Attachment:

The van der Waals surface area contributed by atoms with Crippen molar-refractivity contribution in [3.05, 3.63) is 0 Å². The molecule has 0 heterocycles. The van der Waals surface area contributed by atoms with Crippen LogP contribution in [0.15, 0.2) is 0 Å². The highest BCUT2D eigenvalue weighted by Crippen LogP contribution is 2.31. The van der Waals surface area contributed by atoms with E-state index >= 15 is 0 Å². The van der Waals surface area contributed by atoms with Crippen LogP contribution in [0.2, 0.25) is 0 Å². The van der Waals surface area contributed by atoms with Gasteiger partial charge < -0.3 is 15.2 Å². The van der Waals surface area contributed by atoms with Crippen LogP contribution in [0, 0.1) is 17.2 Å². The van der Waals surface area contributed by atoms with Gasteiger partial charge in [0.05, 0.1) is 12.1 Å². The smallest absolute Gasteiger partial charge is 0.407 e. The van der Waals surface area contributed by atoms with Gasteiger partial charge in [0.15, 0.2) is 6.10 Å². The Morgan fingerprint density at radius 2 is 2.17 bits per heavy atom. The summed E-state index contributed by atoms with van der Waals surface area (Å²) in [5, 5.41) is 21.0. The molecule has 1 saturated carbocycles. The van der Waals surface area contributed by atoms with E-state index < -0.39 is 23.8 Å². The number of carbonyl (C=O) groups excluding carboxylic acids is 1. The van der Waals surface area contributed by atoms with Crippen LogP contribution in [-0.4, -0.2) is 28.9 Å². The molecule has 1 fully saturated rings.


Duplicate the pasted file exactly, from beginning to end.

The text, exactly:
The van der Waals surface area contributed by atoms with Crippen molar-refractivity contribution in [3.05, 3.63) is 0 Å². The molecule has 0 heterocycles. The van der Waals surface area contributed by atoms with Crippen LogP contribution in [0.15, 0.2) is 0 Å². The highest BCUT2D eigenvalue weighted by Crippen LogP contribution is 2.31. The van der Waals surface area contributed by atoms with E-state index >= 15 is 0 Å². The van der Waals surface area contributed by atoms with Crippen LogP contribution in [0.2, 0.25) is 0 Å². The van der Waals surface area contributed by atoms with Gasteiger partial charge < -0.3 is 15.2 Å². The van der Waals surface area contributed by atoms with Crippen LogP contribution in [0, 0.1) is 17.2 Å². The van der Waals surface area contributed by atoms with Gasteiger partial charge in [0.05, 0.1) is 12.1 Å². The smallest absolute Gasteiger partial charge is 0.407 e. The van der Waals surface area contributed by atoms with Gasteiger partial charge in [0.15, 0.2) is 6.10 Å². The Morgan fingerprint density at radius 2 is 2.17 bits per heavy atom. The summed E-state index contributed by atoms with van der Waals surface area (Å²) in [5, 5.41) is 21.0. The molecule has 1 saturated carbocycles. The van der Waals surface area contributed by atoms with E-state index < -0.39 is 23.8 Å². The number of carbonyl (C=O) groups excluding carboxylic acids is 1. The van der Waals surface area contributed by atoms with Crippen LogP contribution in [-0.4, -0.2) is 28.9 Å². The molecule has 1 fully saturated rings.